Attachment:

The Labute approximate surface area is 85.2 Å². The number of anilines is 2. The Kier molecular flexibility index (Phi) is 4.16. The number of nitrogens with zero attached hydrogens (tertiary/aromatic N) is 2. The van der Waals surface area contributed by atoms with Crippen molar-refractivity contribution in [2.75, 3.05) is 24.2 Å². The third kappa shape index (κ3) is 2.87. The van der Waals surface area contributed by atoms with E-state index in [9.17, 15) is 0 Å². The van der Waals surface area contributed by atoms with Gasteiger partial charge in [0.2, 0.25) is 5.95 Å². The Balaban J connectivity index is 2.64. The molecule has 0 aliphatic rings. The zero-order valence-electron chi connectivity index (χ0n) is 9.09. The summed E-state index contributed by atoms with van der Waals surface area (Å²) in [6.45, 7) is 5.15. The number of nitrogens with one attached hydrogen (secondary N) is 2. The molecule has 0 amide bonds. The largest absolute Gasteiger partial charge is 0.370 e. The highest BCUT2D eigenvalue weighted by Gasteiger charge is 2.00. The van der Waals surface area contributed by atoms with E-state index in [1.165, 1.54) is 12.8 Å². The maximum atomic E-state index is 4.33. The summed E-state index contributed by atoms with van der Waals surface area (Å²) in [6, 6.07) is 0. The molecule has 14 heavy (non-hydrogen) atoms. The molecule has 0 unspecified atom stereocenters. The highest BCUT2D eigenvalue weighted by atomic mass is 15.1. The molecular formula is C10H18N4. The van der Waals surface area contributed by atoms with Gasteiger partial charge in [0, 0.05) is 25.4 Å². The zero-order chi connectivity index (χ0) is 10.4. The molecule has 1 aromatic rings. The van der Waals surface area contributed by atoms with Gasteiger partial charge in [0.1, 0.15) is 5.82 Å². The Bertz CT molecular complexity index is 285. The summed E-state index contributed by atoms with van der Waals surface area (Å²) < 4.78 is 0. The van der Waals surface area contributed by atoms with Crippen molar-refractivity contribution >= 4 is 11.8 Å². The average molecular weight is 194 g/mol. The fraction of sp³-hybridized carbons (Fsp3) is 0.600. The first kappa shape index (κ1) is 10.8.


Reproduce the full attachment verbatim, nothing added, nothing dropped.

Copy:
The Labute approximate surface area is 85.2 Å². The number of anilines is 2. The Kier molecular flexibility index (Phi) is 4.16. The number of nitrogens with zero attached hydrogens (tertiary/aromatic N) is 2. The van der Waals surface area contributed by atoms with Crippen molar-refractivity contribution in [2.75, 3.05) is 24.2 Å². The third kappa shape index (κ3) is 2.87. The van der Waals surface area contributed by atoms with E-state index in [9.17, 15) is 0 Å². The van der Waals surface area contributed by atoms with Gasteiger partial charge in [0.2, 0.25) is 5.95 Å². The Balaban J connectivity index is 2.64. The molecule has 0 aliphatic rings. The zero-order valence-electron chi connectivity index (χ0n) is 9.09. The summed E-state index contributed by atoms with van der Waals surface area (Å²) in [6.45, 7) is 5.15. The number of nitrogens with one attached hydrogen (secondary N) is 2. The molecule has 0 amide bonds. The largest absolute Gasteiger partial charge is 0.370 e. The highest BCUT2D eigenvalue weighted by Gasteiger charge is 2.00. The van der Waals surface area contributed by atoms with E-state index in [1.165, 1.54) is 12.8 Å². The maximum atomic E-state index is 4.33. The summed E-state index contributed by atoms with van der Waals surface area (Å²) in [6, 6.07) is 0. The molecule has 14 heavy (non-hydrogen) atoms. The molecule has 0 unspecified atom stereocenters. The highest BCUT2D eigenvalue weighted by atomic mass is 15.1. The molecular formula is C10H18N4. The van der Waals surface area contributed by atoms with Gasteiger partial charge in [0, 0.05) is 25.4 Å². The zero-order chi connectivity index (χ0) is 10.4. The molecule has 1 aromatic rings. The van der Waals surface area contributed by atoms with Gasteiger partial charge in [0.1, 0.15) is 5.82 Å². The Bertz CT molecular complexity index is 285. The summed E-state index contributed by atoms with van der Waals surface area (Å²) < 4.78 is 0. The van der Waals surface area contributed by atoms with Crippen molar-refractivity contribution >= 4 is 11.8 Å². The average molecular weight is 194 g/mol. The fraction of sp³-hybridized carbons (Fsp3) is 0.600. The first kappa shape index (κ1) is 10.8.